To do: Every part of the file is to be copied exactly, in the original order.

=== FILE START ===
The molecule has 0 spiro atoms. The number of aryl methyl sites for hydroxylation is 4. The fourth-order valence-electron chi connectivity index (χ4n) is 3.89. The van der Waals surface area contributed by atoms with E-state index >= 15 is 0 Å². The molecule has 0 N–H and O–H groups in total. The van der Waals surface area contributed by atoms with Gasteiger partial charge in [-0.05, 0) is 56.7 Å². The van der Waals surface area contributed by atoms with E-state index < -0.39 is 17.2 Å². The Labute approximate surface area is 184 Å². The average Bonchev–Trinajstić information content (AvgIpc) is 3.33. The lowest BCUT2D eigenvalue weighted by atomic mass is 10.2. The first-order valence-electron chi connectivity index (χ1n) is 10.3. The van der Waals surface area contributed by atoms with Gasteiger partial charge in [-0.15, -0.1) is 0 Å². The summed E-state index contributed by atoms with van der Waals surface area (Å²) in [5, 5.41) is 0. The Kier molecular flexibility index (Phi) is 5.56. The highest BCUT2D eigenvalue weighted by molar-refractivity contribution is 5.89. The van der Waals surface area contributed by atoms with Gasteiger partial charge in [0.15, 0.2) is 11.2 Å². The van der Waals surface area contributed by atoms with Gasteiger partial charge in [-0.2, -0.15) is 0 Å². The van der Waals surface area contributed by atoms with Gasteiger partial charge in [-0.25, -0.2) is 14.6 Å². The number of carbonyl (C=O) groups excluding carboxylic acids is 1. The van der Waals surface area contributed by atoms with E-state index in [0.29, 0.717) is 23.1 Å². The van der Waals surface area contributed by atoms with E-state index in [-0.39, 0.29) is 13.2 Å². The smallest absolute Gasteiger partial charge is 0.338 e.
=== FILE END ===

The molecule has 0 spiro atoms. The number of aryl methyl sites for hydroxylation is 4. The fourth-order valence-electron chi connectivity index (χ4n) is 3.89. The van der Waals surface area contributed by atoms with E-state index >= 15 is 0 Å². The molecule has 0 N–H and O–H groups in total. The van der Waals surface area contributed by atoms with Gasteiger partial charge in [-0.05, 0) is 56.7 Å². The van der Waals surface area contributed by atoms with E-state index < -0.39 is 17.2 Å². The Labute approximate surface area is 184 Å². The average Bonchev–Trinajstić information content (AvgIpc) is 3.33. The lowest BCUT2D eigenvalue weighted by atomic mass is 10.2. The first-order valence-electron chi connectivity index (χ1n) is 10.3. The van der Waals surface area contributed by atoms with Gasteiger partial charge in [-0.15, -0.1) is 0 Å². The summed E-state index contributed by atoms with van der Waals surface area (Å²) in [5, 5.41) is 0. The Kier molecular flexibility index (Phi) is 5.56. The highest BCUT2D eigenvalue weighted by molar-refractivity contribution is 5.89. The van der Waals surface area contributed by atoms with Gasteiger partial charge in [0.15, 0.2) is 11.2 Å². The van der Waals surface area contributed by atoms with Gasteiger partial charge in [-0.2, -0.15) is 0 Å². The van der Waals surface area contributed by atoms with Gasteiger partial charge in [-0.25, -0.2) is 14.6 Å². The number of carbonyl (C=O) groups excluding carboxylic acids is 1. The van der Waals surface area contributed by atoms with E-state index in [0.29, 0.717) is 23.1 Å². The van der Waals surface area contributed by atoms with E-state index in [-0.39, 0.29) is 13.2 Å². The smallest absolute Gasteiger partial charge is 0.338 e.